Common etiologies of esophageal dysphagia 
|Characteristic clinical features||Diagnostics||Management|
| Esophagitis |
(most common cause of dysphagia) 
|Functional esophageal disorders (e.g., nonerosive reflux disease, reflux hypersensitivity) || |
Structural and obstructive disorders
||| || |
||| || |
|Esophageal webs or esophageal rings || |
||| || |
Extrinsic compression |
| || |
Motility-related disorders (uncommon) 
|Esophageal hypermotility disorders |
Consult a gastroenterologist early for a comprehensive evaluation. 
- Esophagogastroduodenoscopy (EGD): preferred initial test for most patients 
- Consider as an initial test in the following cases:
- Second-line test (adjunct) if initial EGD is normal 
- High-resolution esophageal manometry
- Thoracic imaging: if extrinsic esophageal compression is suspected (e.g., due to goiter, thoracic aortic aneurysm, mediastinal mass)
In patients < 50 years of age with characteristic features of GERD and no alarm features for malignancy, a trial of empiric treatment with PPIs for 4 weeks may be considered. Persistent dysphagia despite empiric treatment necessitates evaluation by EGD. In all patients with unexplained solid food dysphagia, biopsies should be obtained from normal-appearing mucosa of the mid-third and distal esophagus to evaluate for eosinophilic esophagitis.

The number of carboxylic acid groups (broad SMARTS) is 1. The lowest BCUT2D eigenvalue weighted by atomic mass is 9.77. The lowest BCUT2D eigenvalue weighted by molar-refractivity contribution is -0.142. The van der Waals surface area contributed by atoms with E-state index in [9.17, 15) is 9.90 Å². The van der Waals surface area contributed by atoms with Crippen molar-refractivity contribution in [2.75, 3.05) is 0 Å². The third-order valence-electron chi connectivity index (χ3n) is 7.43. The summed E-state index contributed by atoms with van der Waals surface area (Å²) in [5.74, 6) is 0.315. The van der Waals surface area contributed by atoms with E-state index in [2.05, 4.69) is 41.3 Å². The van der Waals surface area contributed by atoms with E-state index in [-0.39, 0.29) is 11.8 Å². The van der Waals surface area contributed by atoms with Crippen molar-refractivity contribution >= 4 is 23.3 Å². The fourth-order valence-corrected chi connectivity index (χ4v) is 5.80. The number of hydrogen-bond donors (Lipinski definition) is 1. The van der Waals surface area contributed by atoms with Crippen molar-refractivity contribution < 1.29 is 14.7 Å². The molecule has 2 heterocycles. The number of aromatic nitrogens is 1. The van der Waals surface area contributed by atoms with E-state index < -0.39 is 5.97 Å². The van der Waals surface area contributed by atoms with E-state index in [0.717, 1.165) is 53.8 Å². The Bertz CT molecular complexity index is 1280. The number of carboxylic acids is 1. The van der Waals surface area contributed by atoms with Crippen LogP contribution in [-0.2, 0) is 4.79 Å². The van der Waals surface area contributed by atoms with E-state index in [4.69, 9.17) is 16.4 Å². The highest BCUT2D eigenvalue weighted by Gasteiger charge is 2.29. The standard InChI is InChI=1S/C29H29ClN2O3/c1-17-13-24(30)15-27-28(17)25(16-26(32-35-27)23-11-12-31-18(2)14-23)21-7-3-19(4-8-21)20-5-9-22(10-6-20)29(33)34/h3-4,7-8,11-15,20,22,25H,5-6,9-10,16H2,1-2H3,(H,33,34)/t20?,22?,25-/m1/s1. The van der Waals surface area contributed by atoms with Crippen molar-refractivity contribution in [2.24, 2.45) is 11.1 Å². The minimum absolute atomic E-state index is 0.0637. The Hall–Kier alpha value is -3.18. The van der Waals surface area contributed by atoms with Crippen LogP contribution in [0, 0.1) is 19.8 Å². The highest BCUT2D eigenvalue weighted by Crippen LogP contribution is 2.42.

Depends on the underlying cause. See “Overview of esophageal dysphagia” and dedicated articles for details; examples include:
- Pharmacotherapy: e.g.,
- Endoscopic intervention
- Supportive therapy: Optimize nutrition of patients with dysphagia refractory to therapy.
In older patients, discuss goals of care before considering interventional therapy. 
Clinical features 
- Acute dysphagia, often after eating meat
- Aphagia and drooling indicates complete esophageal obstruction.
Management: prompt endoscopic removal of the bolus 
- IV glucagon for esophageal relaxation may be trialed but should not delay endoscopic intervention.
- Complete obstruction: emergency endoscopy
- Incomplete obstruction: urgent endoscopy, ideally within 24 hours
- The impacted bolus may either be extracted perorally or broken into smaller pieces and gently pushed into the stomach.
- The esophageal mucosa should be evaluated to determine if an underlying structural pathology triggered the impaction.
- If no structural pathology is identified, multilevel biopsies should be obtained to assess for eosinophilic esophagitis.
Esophageal food bolus impaction partially or completely obstructs the esophagus and should be treated promptly to avoid complications, such as a perforation, esophagitis, or fistula formation. 
- Esophageal bolus impaction: usually manifests as acute dysphagia
- oropharyngeal dysphagia: common complication of 
- (see “ ” for management)
We list the most important complications. The selection is not exhaustive.